His friendship with Denise Levertov, which has been chronicled extensively by myself and others, was (as a testament to the pre-Internet times) conducted mainly via letters sent via the U.S.P.S. One nugget I noted in the Jarnot book came from late November 1955 and was apparently inspired by his readings of Charles Darwin:
What if poetry were not some realm of personal accomplishment, open field day race for critics to judge, or animal breeding show – … but a record of what we are, like the record of what the earth is is left in the rocks, left in the language? Then what do we know of poetry … compared to this geology? and how silly we must look criticizing … as if geologists were to criticize rather than read their remains (144).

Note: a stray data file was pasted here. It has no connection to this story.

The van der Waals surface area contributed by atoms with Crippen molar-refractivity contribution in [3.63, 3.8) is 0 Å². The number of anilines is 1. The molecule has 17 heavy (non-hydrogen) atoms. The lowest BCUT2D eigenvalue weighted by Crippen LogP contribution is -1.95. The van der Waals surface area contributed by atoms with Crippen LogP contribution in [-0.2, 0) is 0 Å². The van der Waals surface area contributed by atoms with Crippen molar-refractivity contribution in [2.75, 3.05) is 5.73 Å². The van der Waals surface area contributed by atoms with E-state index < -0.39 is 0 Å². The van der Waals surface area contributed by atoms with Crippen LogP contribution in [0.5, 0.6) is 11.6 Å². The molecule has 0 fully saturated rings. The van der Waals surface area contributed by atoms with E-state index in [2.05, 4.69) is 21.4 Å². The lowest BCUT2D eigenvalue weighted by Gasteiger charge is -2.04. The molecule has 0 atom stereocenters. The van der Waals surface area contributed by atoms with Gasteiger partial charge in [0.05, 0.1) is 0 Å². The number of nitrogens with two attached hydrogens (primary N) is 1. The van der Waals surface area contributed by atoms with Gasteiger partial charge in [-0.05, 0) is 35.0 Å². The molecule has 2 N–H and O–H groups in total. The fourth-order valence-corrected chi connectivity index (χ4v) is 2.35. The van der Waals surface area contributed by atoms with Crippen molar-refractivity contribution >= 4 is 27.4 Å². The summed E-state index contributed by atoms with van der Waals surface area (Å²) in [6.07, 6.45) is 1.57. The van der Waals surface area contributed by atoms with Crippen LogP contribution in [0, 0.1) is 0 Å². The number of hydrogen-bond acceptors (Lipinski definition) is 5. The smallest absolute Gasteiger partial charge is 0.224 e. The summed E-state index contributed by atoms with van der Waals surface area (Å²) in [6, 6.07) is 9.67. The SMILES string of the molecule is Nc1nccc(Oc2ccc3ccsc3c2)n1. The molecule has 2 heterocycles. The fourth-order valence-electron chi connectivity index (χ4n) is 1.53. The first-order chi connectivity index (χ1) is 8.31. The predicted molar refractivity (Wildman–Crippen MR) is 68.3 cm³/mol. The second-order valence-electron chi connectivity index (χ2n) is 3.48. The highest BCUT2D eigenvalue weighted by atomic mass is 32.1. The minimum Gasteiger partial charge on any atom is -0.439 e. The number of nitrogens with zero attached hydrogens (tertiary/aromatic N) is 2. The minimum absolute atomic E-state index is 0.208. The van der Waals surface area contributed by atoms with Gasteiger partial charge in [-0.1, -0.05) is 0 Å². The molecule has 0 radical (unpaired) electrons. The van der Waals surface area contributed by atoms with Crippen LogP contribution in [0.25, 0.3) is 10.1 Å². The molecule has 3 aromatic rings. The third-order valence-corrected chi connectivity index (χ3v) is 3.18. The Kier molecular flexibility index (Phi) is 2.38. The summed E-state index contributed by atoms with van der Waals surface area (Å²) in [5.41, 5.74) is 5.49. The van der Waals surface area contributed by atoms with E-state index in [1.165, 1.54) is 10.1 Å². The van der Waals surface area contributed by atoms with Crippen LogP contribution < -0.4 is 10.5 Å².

In 1958, after editing Often I am Permitted to Return to a Meadow (understood as one of Duncan’s best poems as well as a statement on Field Poetics), he decided to stop revising poems, but instead would compose a kind of poetry that would “demand a wholehearted attentiveness” (179). This is one of the least understood notions of Organic form. Michael McClure has called it the most difficult way to compose poetry, yet it excuses less skillful practitioners from doing the hard work of immersing one’s self in salient source texts, the difficult work of letting experience incubate, the difficult work of comprehensive attention to the needs of the moment, of developing a system to harvest or re-channel the high energy of those occasions and recognizing the non-linear leaps offered by a true partnership with language itself. It is all in there for the reader to see, feel, experience. Is a tracking of that path toward individuation. A sort of geological record, as Duncan said to Levertov. As a soul-building experience, this kind of tracking becomes quite helpful to the poet composing in such a manner. And I find that poets composing this way are quite interested in their own psycho-spiritual development. Intelligent, but not captive to their intellect or to purely intellectual approaches, they understand the body as a feedback system, especially when illness or pain arrives. They recognize pain as the great teacher, the gift disguised as hardship. How freeing it is to take responsibility for everything that happens to yourself: accidents, illnesses, seemingly chance events. When one, in a balanced way – in a way that treats one’s own self with compassion – begins to act in this way, seeking out the mythic in every charged experience, a lot of things become quite clear and Duncan was on to this, to a degree greater than the vast majority of North American poets.